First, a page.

10. Richard Fabling & Arthur Grimes & David C. Maré, 2012. "Performance Pay Systems and the Gender Wage Gap," Working Papers 12_13, Motu Economic and Public Policy Research.
    11. David C. Maré & Andrew Coleman, 2011. "Patterns of business location in Auckland," Working Papers 11_08, Motu Economic and Public Policy Research.
    12. Nathan Chappell & Adam Jaffe, 2018. "Intangible Investment and Firm Performance," Review of Industrial Organization, Springer;The Industrial Organization Society, vol. 52(4), pages 509-559, June.
    13. Richard Fabling & Lynda Sanderson, 2014. "Foreign acquisition and the performance of New Zealand firms," New Zealand Economic Papers, Taylor & Francis Journals, vol. 48(1), pages 1-20, April.
    14. David C. Maré & Richard Fabling, 2011. "Productivity and Local Workforce Composition," Working Papers 11_10, Motu Economic and Public Policy Research.
    15. Fabling, Richard & Sanderson, Lynda, 2013. "Exporting and firm performance: Market entry, investment and expansion," Journal of International Economics, Elsevier, vol. 89(2), pages 422-431.
    16. Nathan Chappell & Adam B. Jaffe & Trinh Le, 2018. "Worker Flows, Entry and Productivity in the New Zealand Construction Industry," NBER Working Papers 24376, National Bureau of Economic Research, Inc.
    17. Richard Fabling & Arthur Grimes & Levente Timar, 2014. "Natural Selection: Firm Performance Following the Canterbury Earthquakes," Working Papers 14_08, Motu Economic and Public Policy Research.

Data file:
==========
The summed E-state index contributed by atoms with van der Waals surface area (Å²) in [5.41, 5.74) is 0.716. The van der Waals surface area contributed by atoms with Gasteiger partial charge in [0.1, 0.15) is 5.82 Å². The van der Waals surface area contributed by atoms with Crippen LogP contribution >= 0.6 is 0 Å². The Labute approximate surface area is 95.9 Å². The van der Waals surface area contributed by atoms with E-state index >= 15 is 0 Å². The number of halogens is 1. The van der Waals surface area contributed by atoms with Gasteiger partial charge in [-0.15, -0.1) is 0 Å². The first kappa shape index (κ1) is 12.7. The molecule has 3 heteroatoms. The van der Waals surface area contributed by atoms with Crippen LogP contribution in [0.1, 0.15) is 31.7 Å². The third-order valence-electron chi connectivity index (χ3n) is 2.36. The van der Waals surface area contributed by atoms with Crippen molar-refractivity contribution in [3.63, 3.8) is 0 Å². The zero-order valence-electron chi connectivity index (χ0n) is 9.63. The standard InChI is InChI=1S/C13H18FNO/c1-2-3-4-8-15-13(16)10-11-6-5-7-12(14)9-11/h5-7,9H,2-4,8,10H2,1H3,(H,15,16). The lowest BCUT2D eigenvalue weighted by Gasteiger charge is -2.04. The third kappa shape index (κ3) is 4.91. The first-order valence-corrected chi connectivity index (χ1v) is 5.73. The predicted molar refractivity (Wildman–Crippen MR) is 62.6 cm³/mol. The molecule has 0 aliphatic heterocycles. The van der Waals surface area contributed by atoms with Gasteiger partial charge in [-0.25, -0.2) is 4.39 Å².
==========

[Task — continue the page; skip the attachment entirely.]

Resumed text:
18. Isabelle Sin & Steven Stillman & Richard Fabling, 2017. "What drives the gender wage gap? Examining the roles of sorting, productivity differences, and discrimination," Working Papers 17_15, Motu Economic and Public Policy Research.
    19. Richard Fabling & David C Maré, 2015. "Addressing the absence of hours information in linked employer-employee data," Working Papers 15_17, Motu Economic and Public Policy Research.

    More about this item

    Keywords

    firm identifiers; entry and exit; plant transfers;

    JEL classification:

    • D20 - Microeconomics - - Production and Organizations - - - General

    NEP fields

    This paper has been announced in the following NEP Reports:

    Statistics

    Access and download statistics

    Corrections

    All material on this site has been provided by the respective publishers and authors. You can help correct errors and omissions. When requesting a correction, please mention this item's handle: RePEc:mtu:wpaper:11_01. See general information about how to correct material in RePEc.

    For technical questions regarding this item, or to correct its authors, title, abstract, bibliographic or download information, contact: (Maxine Watene). General contact details of provider: http://edirc.repec.org/data/motuenz.html .

    If you have authored this item and are not yet registered with RePEc, we encourage you to do it here. This allows to link your profile to this item. It also allows you to accept potential citations to this item that we are uncertain about.

    If CitEc recognized a reference but did not link an item in RePEc to it, you can help with this form .

    If you know of missing items citing this one, you can help us creating those links by adding the relevant references in the same way as above, for each refering item. If you are a registered author of this item, you may also want to check the "citations" tab in your RePEc Author Service profile, as there may be some citations waiting for confirmation.

    Please note that corrections may take a couple of weeks to filter through the various RePEc services.

    IDEAS is a RePEc service hosted by the Research Division of the Federal Reserve Bank of St. Louis . RePEc uses bibliographic data supplied by the respective publishers.